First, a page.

The unit took part, from 24–28 June 1991, in Granada South exercise, Panama. From 11–18 August 1991, it deployed to Iquique, Chile for Condor II Exercise and then from 18–24 August 1991, to Asuncion with the Paraguayan Air Force for training. From 7–20 September 1991, it deployed to Fortunata II, Volk Field, Wisconsin and then again from 2–6 December 1991, to Granada South, Panama.
In March 1992, with the end of the Cold War, the 156th Tactical Fighter Group adopted the Air Force Objective Organization plan, and the unit was re-designated as the 156th Fighter Group. A few months later, on 1 June 1992, Tactical Air Command was inactivated as part of the Air Force reorganization after the end of the Cold War and was replaced by Air Combat Command (ACC), which became the 156th's new gaining command.
From 20 February to 6 March 1993, the unit took part in the "Caminos de Paz" exercise at Golfito, and then deployed from 12–21 August 1993, to Asunción, Paraguay, marking its First F-16 Deployment. From 5–13 November 1994, the unit took part in the Condor III Exercise held in Iquique, Chile.
In October 1995, in accordance with the Air Force "One Base - One Wing" policy, the status of the 157th was upgraded to a wing status and redesignated as the 156th Fighter Wing with the 198th Fighter Squadron being assigned to the newly established 156th Operations Group.
On 22 November 1997, unit received its first C-130s while celebrating its 50th federal recognition Anniversary. On 10 February 1998, the Air Force announced conversion of the 156th Fighter Wing from its F-16 fighter aircraft to C-130E Hercules Airlifters. On 3 March 1998 the last F-16 departed from the 156th Fighter Wing. On 11 September 1998 a ceremony was held to mark the arrival of the first C-130. On 1 October 1998, the Department of the Air Force issued the official order designating the 156th Fighter Wing as 156th Airlift Wing. The 156th was subsequently transferred to the Air Mobility Command (AMC), being re-designated as the 156th Airlift Wing (156 AW).
Beginning in June 1999, the major mission for the Wing became support of Operation Coronet Oak, which was transferred from Howard AFB, Panama when the base was closed as part of the turnover of the Panama Canal. The main Coronet Oak mission is to deliver special forces to any location in theater as directed by Southern Command. Air Force Reserve Command and Air National Guard C-130 aircraft, aircrews and supporting personnel deploy from the United States to Muniz ANGB to provide theater airlift support for the U.S. Southern Command. One C-130 of the unit is on alert 24 hours a day, seven days a week, 365 days a year, in order to deliver special forces as required.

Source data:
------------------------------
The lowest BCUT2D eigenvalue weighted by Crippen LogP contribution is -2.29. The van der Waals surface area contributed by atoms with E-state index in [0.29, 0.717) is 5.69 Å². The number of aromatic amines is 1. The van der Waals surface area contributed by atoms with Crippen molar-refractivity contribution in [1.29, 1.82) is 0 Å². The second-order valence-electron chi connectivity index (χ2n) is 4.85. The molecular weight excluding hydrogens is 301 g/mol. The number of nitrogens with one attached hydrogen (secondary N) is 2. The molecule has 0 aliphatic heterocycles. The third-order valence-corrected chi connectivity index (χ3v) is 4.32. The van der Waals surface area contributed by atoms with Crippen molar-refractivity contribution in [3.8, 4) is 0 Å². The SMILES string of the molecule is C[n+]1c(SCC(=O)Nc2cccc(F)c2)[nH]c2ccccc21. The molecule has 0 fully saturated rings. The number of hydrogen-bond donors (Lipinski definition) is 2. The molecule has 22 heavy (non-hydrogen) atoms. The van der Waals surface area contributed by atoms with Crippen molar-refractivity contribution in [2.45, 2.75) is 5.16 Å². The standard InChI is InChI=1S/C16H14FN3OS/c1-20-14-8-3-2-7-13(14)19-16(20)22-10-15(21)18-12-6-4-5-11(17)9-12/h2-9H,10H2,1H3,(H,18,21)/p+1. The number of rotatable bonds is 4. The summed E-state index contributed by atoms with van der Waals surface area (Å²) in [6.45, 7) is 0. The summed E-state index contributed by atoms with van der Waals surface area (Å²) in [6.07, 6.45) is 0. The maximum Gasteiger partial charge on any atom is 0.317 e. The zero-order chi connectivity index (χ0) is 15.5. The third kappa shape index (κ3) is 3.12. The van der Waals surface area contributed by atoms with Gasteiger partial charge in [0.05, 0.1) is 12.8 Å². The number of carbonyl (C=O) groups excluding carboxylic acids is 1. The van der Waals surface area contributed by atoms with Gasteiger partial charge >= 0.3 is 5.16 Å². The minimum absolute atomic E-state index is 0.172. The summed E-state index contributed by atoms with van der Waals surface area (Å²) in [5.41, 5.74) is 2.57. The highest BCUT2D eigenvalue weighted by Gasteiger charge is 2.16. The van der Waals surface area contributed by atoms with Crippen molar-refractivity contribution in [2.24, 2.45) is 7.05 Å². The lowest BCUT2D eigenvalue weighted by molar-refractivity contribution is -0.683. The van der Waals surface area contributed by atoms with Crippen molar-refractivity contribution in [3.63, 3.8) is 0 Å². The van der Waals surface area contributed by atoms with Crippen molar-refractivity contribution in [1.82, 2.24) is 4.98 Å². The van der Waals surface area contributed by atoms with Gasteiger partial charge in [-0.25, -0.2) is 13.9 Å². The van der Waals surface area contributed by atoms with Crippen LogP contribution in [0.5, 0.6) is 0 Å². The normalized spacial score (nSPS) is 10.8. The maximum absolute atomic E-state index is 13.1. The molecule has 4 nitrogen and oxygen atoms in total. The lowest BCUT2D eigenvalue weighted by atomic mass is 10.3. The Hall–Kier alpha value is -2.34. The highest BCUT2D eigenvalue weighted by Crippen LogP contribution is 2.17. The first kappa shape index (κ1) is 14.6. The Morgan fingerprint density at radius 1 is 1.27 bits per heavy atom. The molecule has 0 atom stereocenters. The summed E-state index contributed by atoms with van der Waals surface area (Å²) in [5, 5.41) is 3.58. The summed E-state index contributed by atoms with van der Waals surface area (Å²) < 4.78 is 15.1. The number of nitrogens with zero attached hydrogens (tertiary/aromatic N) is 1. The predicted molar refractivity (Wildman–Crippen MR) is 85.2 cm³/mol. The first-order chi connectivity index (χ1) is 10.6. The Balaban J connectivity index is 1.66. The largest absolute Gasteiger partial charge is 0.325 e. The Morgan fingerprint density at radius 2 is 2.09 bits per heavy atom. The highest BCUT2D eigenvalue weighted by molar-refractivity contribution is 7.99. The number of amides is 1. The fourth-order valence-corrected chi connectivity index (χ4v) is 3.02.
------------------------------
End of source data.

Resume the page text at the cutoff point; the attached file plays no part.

Coronet Oak shares the Muñiz flight line with the Puerto Rico Air National Guard, which also flies C-130s. That makes for a good partnership, when C-130s need repairs or spare parts. The mission also includes any other kind of contingency and logistics support. Aircrews provide theater mobility, embassy support and airdrops. They also fly people, food and mail.Established as 156th Tactical Fighter Group and allotted to Puerto Rico ANG in 1958
Received federal recognition and activated on 10 April 1958
Re-designated: 156th Fighter Group
, 15 March 1992
Status changed from Group to Wing, 1 October 1995
Re-designated: 156th Fighter Wing
, 1 October 1995
Re-designated: 156th Airlift Wing
, 1 October 1998
Puerto Rico Air National Guard, 10 April 1958
Gained by: Tactical Air Command
Gained by: Air Combat Command, 1 June 1992
Gained by: Air Mobility Command, 1 October 1998 – present
156th Operations Group, 1 October 1995 – Present
198th Tactical Fighter (later Fighter, Airlift) Squadron, 10 April 1958 – Present
140th Air Defense Squadron (1976–1998)
141st Air Ground Defense Squadron (1982–1998)
Luis Muñoz Marín International Airport, Carolina, Puerto Rico, 10 April 1958
Designated: Muñiz Air National Guard Base, 23 November 1963 – present
Air Force Outstanding Unit Award